Falling Through Ice

November 8, 2016

How to rescue yourself and others

Courtesy of the U.S. Swim School Association

Illustration at right by Jason Lee


The Northwest’s mountainous regions and flatlands provide us with cool places to enjoy water in the summer heat and many opportunities for ice-skating and open-air hockey during the winter months. Each year, nearly 8,000 people die from drowning after falling through ice; there is always a concern for safety regardless of whether the water is flowing or frozen. Here is a list of what to do if you or others fall through the ice.

Choose Carefully: The best strategy is prevention; never venture onto ice that’s three inches thick or less.

Keep Calm: Should you fall through, do your best to stay calm and not flail your arms, which releases valuable body heat.

Control Breathing: Due to the immediate change in body temperature and shock from the cold water, the body’s reaction is to gasp for air, which can lead to hyperventilating and increase the chances of drowning.

Do Not Undress: Keep your winter clothing on while in the water. The air inside your clothing can help you float and trap body heat.

Get Out by Staying Horizontal: Keeping your head above the water, grab onto the ice in the direction you came from. This ice should be strong enough to help you leverage your body out of the water.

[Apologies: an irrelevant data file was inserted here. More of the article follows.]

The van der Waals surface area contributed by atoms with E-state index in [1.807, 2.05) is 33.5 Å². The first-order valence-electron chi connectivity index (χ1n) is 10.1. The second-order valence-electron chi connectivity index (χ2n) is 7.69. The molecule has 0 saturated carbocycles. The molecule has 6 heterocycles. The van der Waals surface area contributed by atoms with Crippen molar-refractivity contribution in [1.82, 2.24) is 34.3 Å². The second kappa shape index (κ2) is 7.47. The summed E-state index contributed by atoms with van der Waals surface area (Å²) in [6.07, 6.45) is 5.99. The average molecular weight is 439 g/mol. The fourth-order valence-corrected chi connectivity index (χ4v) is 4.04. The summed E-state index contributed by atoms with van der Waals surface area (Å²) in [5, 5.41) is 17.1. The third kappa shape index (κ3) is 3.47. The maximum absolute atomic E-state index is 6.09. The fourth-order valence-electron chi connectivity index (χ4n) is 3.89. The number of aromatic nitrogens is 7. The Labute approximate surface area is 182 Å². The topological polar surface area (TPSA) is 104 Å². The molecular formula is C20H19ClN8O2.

Stay horizontal as best as you can to keep your weight spread out over the edges of the ice. Once you’ve gotten most of your upper body out of the water, kick your legs as strongly as possible to get the rest of your body out of the water and onto the ice.

Roll onto the Ice: Once you are on the ice, do not stand up. Instead, roll over on the ice to prevent more cracks from forming and falling in again.

Retrace Your Steps: Once you are out and a safe distance from the hole, trace your footsteps back to shore.

Throw, Don’t Go: If you have friends nearby, advise them to not enter the water or get close to the hole to help you. The safest option is for someone to throw a lifesaving device, branch, coat or rope into the water, wait until you grab hold, then tow you to safety.

Get Warm: Once out of the water, immediately seek medical attention to bring your body temperature back to normal.

This story is courtesy of the U.S. Swim School Association (USSSA) which has partnered with Safer 3 Water Safety Foundation for its official water-safety program. For more information, visit www.usswimschools.org.